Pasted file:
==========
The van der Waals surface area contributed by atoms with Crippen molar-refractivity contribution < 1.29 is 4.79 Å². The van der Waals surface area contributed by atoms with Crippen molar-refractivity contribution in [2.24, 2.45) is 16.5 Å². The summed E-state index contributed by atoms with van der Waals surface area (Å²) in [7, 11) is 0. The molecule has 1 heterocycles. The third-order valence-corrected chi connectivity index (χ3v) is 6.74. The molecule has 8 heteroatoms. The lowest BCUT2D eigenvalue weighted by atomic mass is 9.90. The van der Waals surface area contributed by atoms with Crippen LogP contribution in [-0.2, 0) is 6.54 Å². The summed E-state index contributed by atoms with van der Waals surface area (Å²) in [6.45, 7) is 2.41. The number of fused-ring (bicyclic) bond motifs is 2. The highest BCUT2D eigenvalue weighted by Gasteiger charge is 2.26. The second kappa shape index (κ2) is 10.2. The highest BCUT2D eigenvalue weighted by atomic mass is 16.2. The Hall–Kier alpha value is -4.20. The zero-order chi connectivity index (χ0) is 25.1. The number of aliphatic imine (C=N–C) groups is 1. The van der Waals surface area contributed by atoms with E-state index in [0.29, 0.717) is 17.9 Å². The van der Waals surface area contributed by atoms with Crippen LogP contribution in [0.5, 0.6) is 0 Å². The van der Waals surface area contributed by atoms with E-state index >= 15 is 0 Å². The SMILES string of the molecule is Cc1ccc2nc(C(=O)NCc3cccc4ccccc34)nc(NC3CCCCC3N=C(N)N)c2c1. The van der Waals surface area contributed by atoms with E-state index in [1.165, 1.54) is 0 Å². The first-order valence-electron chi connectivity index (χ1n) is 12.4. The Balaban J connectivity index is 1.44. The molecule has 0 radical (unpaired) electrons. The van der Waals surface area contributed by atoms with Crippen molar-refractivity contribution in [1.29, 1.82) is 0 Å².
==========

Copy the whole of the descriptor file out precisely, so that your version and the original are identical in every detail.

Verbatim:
The van der Waals surface area contributed by atoms with Crippen molar-refractivity contribution < 1.29 is 4.79 Å². The van der Waals surface area contributed by atoms with Crippen molar-refractivity contribution in [2.24, 2.45) is 16.5 Å². The summed E-state index contributed by atoms with van der Waals surface area (Å²) in [7, 11) is 0. The molecule has 1 heterocycles. The third-order valence-corrected chi connectivity index (χ3v) is 6.74. The molecule has 8 heteroatoms. The lowest BCUT2D eigenvalue weighted by atomic mass is 9.90. The van der Waals surface area contributed by atoms with Crippen LogP contribution in [-0.2, 0) is 6.54 Å². The summed E-state index contributed by atoms with van der Waals surface area (Å²) in [6.45, 7) is 2.41. The number of fused-ring (bicyclic) bond motifs is 2. The highest BCUT2D eigenvalue weighted by Gasteiger charge is 2.26. The second kappa shape index (κ2) is 10.2. The highest BCUT2D eigenvalue weighted by atomic mass is 16.2. The Hall–Kier alpha value is -4.20. The zero-order chi connectivity index (χ0) is 25.1. The number of aliphatic imine (C=N–C) groups is 1. The van der Waals surface area contributed by atoms with E-state index in [0.29, 0.717) is 17.9 Å². The van der Waals surface area contributed by atoms with Crippen LogP contribution in [0.5, 0.6) is 0 Å². The van der Waals surface area contributed by atoms with E-state index >= 15 is 0 Å². The SMILES string of the molecule is Cc1ccc2nc(C(=O)NCc3cccc4ccccc34)nc(NC3CCCCC3N=C(N)N)c2c1. The van der Waals surface area contributed by atoms with E-state index in [1.165, 1.54) is 0 Å². The first-order valence-electron chi connectivity index (χ1n) is 12.4. The Balaban J connectivity index is 1.44. The molecule has 0 radical (unpaired) electrons. The van der Waals surface area contributed by atoms with Crippen molar-refractivity contribution in [1.29, 1.82) is 0 Å².